Financial Services Ireland

New Proposed Regulations for Passive Foreign Investment Companies (PFIC)

Read More



New Proposed Regulations for Passive Foreign Investment Companies (PFIC)

Could you be a PFIC?

Recently, the United States (US) Treasury Department (Treasury) and the Internal Revenue Service (IRS) issued proposed regulations (REG-105474-18) under the passive foreign investment company (PFIC) rules (Proposed Regulations). Some of the changes will be beneficial; others not.

In either case, because the PFIC rules are highly complex and counter-intuitive, and because owning shares of an unexpected PFIC can have significant adverse tax consequences, being aware of their potential application is highly recommended. The IRS is increasingly focused on proper taxation treatment of offshore accounts/account holders and as such it is imperative that taxpayers fully understand the applicability of such rules to their business.

The Proposed Regulations offer welcome clarity on longstanding PFIC issues, including:

  1. Clarifying which exclusions from passive income under the Subpart F rules apply for PFIC purposes. Non-bank financial institutions, and lenders located outside the US, should find this beneficial. Specific detail as to which exceptions apply for PFIC purposes can be found in EY’s Global Tax Alert here.
  2. Specifying that various look-through rules under the Subpart F definition of passive income are irrelevant for PFIC testing purposes, and that the look-through rules under the PFIC provisions are the only ones to be used for PFIC testing purposes.
  3. Reducing the likelihood that a non-US real estate corporation will be a PFIC by providing a more liberal rule for determining the active rents and royalties exception.
  4. Discussing in more detail the operation of the PFIC look-through rules for 25% subsidiaries, including 25% US subsidiaries, and payments from related parties.
  5. Providing that an interest of less than 25% in a partnership is a passive asset and produces passive income for PFIC testing purposes.
  6. Clarifying application of attribution rules for purposes of determining whether a partner in a partnership is subject to the PFIC rules when the partnership owns PFIC stock through a non-PFIC foreign corporation.
  7. Providing further guidance on the exception for insurance companies, which was substantially changed by the 2017 Tax Cuts and Jobs Act.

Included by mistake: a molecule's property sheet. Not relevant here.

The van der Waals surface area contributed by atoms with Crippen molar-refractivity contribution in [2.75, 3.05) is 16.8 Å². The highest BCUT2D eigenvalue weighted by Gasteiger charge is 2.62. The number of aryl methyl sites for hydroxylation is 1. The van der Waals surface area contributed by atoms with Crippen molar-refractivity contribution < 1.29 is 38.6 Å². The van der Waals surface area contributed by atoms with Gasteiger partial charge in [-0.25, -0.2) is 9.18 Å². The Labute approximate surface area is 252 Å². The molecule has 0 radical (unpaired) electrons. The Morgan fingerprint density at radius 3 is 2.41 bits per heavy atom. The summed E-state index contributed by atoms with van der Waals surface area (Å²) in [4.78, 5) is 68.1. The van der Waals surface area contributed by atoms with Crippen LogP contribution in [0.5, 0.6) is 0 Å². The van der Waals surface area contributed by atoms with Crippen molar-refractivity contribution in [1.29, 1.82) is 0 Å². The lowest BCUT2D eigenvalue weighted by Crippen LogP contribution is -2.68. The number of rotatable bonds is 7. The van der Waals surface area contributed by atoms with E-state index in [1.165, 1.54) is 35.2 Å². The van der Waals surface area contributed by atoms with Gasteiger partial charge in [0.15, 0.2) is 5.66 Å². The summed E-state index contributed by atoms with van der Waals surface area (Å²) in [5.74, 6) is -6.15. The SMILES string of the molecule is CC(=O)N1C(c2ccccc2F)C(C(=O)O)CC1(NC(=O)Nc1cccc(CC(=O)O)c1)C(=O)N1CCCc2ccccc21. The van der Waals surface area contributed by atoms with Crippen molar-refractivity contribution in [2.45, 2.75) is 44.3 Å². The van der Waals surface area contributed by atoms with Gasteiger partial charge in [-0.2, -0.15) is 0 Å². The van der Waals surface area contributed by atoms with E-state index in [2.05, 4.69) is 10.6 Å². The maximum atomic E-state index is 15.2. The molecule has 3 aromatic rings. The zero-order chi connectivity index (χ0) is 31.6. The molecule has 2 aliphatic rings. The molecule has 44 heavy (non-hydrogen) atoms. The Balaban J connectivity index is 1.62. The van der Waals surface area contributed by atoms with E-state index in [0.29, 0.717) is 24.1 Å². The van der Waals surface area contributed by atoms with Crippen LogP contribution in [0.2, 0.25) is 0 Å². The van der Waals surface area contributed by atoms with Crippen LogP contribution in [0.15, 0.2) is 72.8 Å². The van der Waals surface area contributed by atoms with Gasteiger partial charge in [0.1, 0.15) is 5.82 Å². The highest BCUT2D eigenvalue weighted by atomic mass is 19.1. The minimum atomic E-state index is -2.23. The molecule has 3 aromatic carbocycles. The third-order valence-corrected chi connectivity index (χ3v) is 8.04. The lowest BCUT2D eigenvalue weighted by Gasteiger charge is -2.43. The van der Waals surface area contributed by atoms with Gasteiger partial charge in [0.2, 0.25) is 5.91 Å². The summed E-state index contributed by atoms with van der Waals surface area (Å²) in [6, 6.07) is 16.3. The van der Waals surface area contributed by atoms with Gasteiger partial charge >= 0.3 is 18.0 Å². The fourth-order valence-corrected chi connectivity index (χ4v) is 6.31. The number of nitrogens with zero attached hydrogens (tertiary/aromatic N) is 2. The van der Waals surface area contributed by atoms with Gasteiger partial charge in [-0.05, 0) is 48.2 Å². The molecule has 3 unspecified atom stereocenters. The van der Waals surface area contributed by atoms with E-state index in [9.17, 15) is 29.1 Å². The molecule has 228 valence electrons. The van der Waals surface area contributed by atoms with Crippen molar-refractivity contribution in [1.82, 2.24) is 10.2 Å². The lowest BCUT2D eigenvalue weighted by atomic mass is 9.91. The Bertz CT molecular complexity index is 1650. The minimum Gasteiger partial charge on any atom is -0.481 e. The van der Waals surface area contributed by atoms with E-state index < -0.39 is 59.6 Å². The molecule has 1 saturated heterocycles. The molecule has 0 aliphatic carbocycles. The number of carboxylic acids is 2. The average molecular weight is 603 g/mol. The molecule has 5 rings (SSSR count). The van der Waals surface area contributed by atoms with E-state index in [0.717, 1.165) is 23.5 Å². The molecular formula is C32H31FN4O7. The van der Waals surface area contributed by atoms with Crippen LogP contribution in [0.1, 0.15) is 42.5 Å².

Even when the Proposed Regulations do not provide a welcome rule, the silver lining is the clear decrease of areas in which no one knew, but had to guess, how the IRS might apply the tax law’s vague, inconsistent, and often contrary provisions. For example, adopting the “top-down” approach for PFIC testing (consistent with current industry practice) is a welcome clarification, as is applying the Asset Test to short years. In contrast, the rule treating a potential PFIC’s distributive share of partnership income as passive income if it owns less than 25% of the partnership is unwelcome—but forewarned is forearmed.

Insurance companies that were previously always excepted from PFIC status before the 2017 Tax Cuts and Jobs Act will not find much in the Proposed Regulations to help soften the harshness of the Act’s changes and thus should be re-evaluating their potential PFIC status immediately.

A different proposed regulation [REG-101828-19] could result in minority partners of US partnerships not being ‘US shareholders’ of foreign corporations owned by their partnership. Whether this will be beneficial if the partnership owns PFIC shares is as yet unclear, because the regulation does not address the controlled foreign corporation/PFIC overlap rules. For more detailed information on this topic please see EY’s Global Tax Alert, which can be found here.

Our team would be happy to discuss with you any questions on the Proposed Regulations, how they might affect the determination of PFIC status, whether to make one of the elections available to shareholders of PFICs (or former PFICs), and the needlessly complex rules regarding whether (and how) to satisfy the PFIC reporting requirements.

 

Amanda Murphy

Associate Partner, Business Tax Advisory
Amanda's Full Profile



More Topics